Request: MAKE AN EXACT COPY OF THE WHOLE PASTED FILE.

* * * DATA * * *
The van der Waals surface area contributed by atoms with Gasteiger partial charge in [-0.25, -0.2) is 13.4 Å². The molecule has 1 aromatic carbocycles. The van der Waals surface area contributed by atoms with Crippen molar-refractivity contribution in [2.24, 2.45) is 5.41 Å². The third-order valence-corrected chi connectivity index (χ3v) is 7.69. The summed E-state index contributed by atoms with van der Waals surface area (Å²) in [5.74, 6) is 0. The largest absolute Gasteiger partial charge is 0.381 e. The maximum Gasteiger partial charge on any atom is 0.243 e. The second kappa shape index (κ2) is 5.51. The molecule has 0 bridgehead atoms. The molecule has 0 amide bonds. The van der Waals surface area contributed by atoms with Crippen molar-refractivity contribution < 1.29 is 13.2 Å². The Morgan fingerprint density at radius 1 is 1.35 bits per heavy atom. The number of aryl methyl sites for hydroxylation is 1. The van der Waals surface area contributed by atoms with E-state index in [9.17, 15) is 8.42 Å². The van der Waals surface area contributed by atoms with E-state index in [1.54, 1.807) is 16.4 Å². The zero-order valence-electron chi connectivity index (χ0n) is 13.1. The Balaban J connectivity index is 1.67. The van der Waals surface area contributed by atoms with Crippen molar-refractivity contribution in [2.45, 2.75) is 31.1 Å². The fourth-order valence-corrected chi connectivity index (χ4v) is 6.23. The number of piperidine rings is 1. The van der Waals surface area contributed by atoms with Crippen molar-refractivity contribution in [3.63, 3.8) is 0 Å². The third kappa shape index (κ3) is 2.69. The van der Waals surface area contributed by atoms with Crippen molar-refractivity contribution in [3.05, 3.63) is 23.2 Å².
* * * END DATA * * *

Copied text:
The van der Waals surface area contributed by atoms with Gasteiger partial charge in [-0.25, -0.2) is 13.4 Å². The molecule has 1 aromatic carbocycles. The van der Waals surface area contributed by atoms with Crippen molar-refractivity contribution in [2.24, 2.45) is 5.41 Å². The third-order valence-corrected chi connectivity index (χ3v) is 7.69. The summed E-state index contributed by atoms with van der Waals surface area (Å²) in [5.74, 6) is 0. The largest absolute Gasteiger partial charge is 0.381 e. The maximum Gasteiger partial charge on any atom is 0.243 e. The second kappa shape index (κ2) is 5.51. The molecule has 0 bridgehead atoms. The molecule has 0 amide bonds. The van der Waals surface area contributed by atoms with Crippen molar-refractivity contribution < 1.29 is 13.2 Å². The Morgan fingerprint density at radius 1 is 1.35 bits per heavy atom. The number of aryl methyl sites for hydroxylation is 1. The van der Waals surface area contributed by atoms with E-state index in [9.17, 15) is 8.42 Å². The van der Waals surface area contributed by atoms with E-state index in [1.54, 1.807) is 16.4 Å². The zero-order valence-electron chi connectivity index (χ0n) is 13.1. The Balaban J connectivity index is 1.67. The van der Waals surface area contributed by atoms with Crippen molar-refractivity contribution in [2.45, 2.75) is 31.1 Å². The fourth-order valence-corrected chi connectivity index (χ4v) is 6.23. The number of piperidine rings is 1. The van der Waals surface area contributed by atoms with Crippen molar-refractivity contribution in [3.63, 3.8) is 0 Å². The third kappa shape index (κ3) is 2.69. The van der Waals surface area contributed by atoms with Crippen molar-refractivity contribution in [3.05, 3.63) is 23.2 Å².